So many genres, personalities, and hits, so much creativity. To Dad, it wasn’t work, it was what he was put on the planet to do and he couldn’t help himself from succeeding in doing it. I was speaking with lifelong family friend and record producer/writer Charles Kipps the other day and he remembered a moment with my Dad and Van McCoy when they literally came up with the specific dance to popularize The Hustle in my father’s office minutes before an NYT reporter showed up for the interview.
I once asked who were some of his favorite talents to work with over the years. He didn’t hesitate with Gene Kelly, Olivia de Havilland, and Jackie Gleason. Gene is the epitome of a ‘triple threat’ who also defined grace and respect. My parents spent much quality time with Olivia in Paris on the home video release of Gone With The Wind and absolutely cherished it. And Jackie exuded a joie de vivre that was truly larger than life and was such a great friend. They even did a spoof on my Dad in an episode of the Honeymooners with a publicist character named Dick Gersh. There was a shortlist of songwriters and producers next, a few musicians, executives, and so on. He always enjoyed their passion and thought processes. He had so much respect for talent and those who handled it with grace, and with a love of life in it. A true reflection on himself.
And Dad gave back with countless lectures at Syracuse, NYU, Columbia, FDU and the institutions over the years. He would bring in industry leaders—Clive Davis, Ahmet Ertergen, Paul Marshall (my inspiration for law school), and so many others to give back to the aspiring students. I cannot begin to list the many talks at local clubs in NJ later in life, as I cannot begin to list the charities he supported with donations. And the times with my entrepreneur and childhood friends, the hilarious lunches and dinners constantly filled with banter and practical jokes, sharing wisdom and laughs all the time. He absolutely loved spending time with my younger generation of friends and was tirelessly curious asking about their business, career, and life development.
Perhaps one of his most favorite things was giving back to his grandkids. From my sister Debra’s family with Greg and daughter Sophie in Falls Church (three generations of all Syracuse made my Dad so proud) to Kathleen and our Heathens in NYC and our place upstate. Seeing first hand his endless joy with Crosby and Sawyer, reading to them as infants and toddlers to playing baseball and board games, to the endless teasing of each other (especially when it turned on me), his heart was most certainly full. Dad would often deftly weave in some Grandpa wisdom and lessons of life for myself and them too. His infectious laugh careening through the house or a restaurant or on a golf course made us all smile and laugh harder.
The best for last. Dad’s entire world revolved around Leeny—my Mom and the love of his life. They spent 49 years of marriage together, commuting together, dining together, and playing tennis on weekends together and so on. And from the day of her fluke accident until she passed, he never got angry, never raised his voice, never uttered a curse, he was just focused on making the best of it, for everyone. That was always his way, such grace, especially when under fire. He figured out a new life with friends and made the best of it, gracefully, something that should be an inspiration for us all. And those friends include some who are most special to him and all of us.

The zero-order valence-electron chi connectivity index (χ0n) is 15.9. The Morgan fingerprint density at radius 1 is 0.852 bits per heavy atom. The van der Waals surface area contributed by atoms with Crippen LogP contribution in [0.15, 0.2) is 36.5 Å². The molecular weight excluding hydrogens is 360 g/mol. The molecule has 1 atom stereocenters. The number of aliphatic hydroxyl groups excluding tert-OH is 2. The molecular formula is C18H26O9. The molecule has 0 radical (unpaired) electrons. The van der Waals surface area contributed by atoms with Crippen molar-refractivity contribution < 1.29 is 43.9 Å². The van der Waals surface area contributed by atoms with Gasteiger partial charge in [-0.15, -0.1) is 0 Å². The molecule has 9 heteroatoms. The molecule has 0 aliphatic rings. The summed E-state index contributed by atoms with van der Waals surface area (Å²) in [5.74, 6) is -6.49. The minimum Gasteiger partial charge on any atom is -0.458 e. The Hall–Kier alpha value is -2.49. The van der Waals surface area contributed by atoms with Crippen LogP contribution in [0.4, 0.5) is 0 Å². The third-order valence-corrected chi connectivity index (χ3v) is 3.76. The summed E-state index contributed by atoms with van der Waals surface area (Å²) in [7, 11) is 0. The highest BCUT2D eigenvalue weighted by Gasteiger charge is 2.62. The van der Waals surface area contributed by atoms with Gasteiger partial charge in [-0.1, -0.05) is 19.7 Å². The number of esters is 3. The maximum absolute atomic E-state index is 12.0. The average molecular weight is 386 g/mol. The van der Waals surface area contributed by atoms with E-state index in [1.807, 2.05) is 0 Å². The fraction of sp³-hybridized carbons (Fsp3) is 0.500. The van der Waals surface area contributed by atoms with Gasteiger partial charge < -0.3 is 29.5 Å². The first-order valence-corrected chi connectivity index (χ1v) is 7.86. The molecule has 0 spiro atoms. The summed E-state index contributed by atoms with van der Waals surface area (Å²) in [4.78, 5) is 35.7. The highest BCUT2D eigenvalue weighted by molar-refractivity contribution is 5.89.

Not long ago, I asked him what he does most days, he said “Well, I get up and have breakfast, read the papers, sit outside and read a book while smoking my pipe. I go to Nicolo’s and get an Italian sub, eat half for lunch and save the other half for dinner, then maybe go upstairs and practice for The Big Snooze…” I said wait, what is that last part? He said, “Take a nap, it’s practice for The Big Snooze. Someday I’ll have to do it for eternity and I don’t want to screw it up!”
Well, I recently posted about his snapping a sprig of the willow where Mom’s ashes are buried by our pond. He kissed the sprig and put it in his pocket as the wind blew the willow’s sinewy branches around him. It was a beautiful moment.
But I have to be honest, they were both so pragmatic about death. They never put in much thought about their place after death—they actually joked about it at times, Dad once asked my Mom if he went first, would she put his ashes over the mantle, to which she replied dryly, “Meh, I’m not a keeper.” Yet a few weeks ago as we knew the end was coming, I offered to my Dad that we could put his ashes under the willow at our pond, his voice cracked and he lit up, like that little boy on the family farm just so excited for that simple, comforting love of a homemade blackberry pie, as he said “Oh my, I’ll be able to spend eternity with Leeny under the willow?! Yes, yes, that will be wonderful!”
Yes, it will be for them. And Dad’s memory is certainly ‘still kicking’ for a long time to come... Cheers.
We are not planning any service or memorial to celebrate Dad at this time due to COVID, but hopefully will in the future. However, if you would like to donate in our father’s honor, please do so at either The Mr. Holland’s Opus Foundation which provides musical instruments to kids in need. Dad worked with both Henry Mancini whose daughter Felice is the CEO and board member Bob Ezrin who is also a close friend of mine. Or donate to The Glen Ridge Public Library, one of Dad’s favorite places to support and where we will be donating many of his extensive book collection.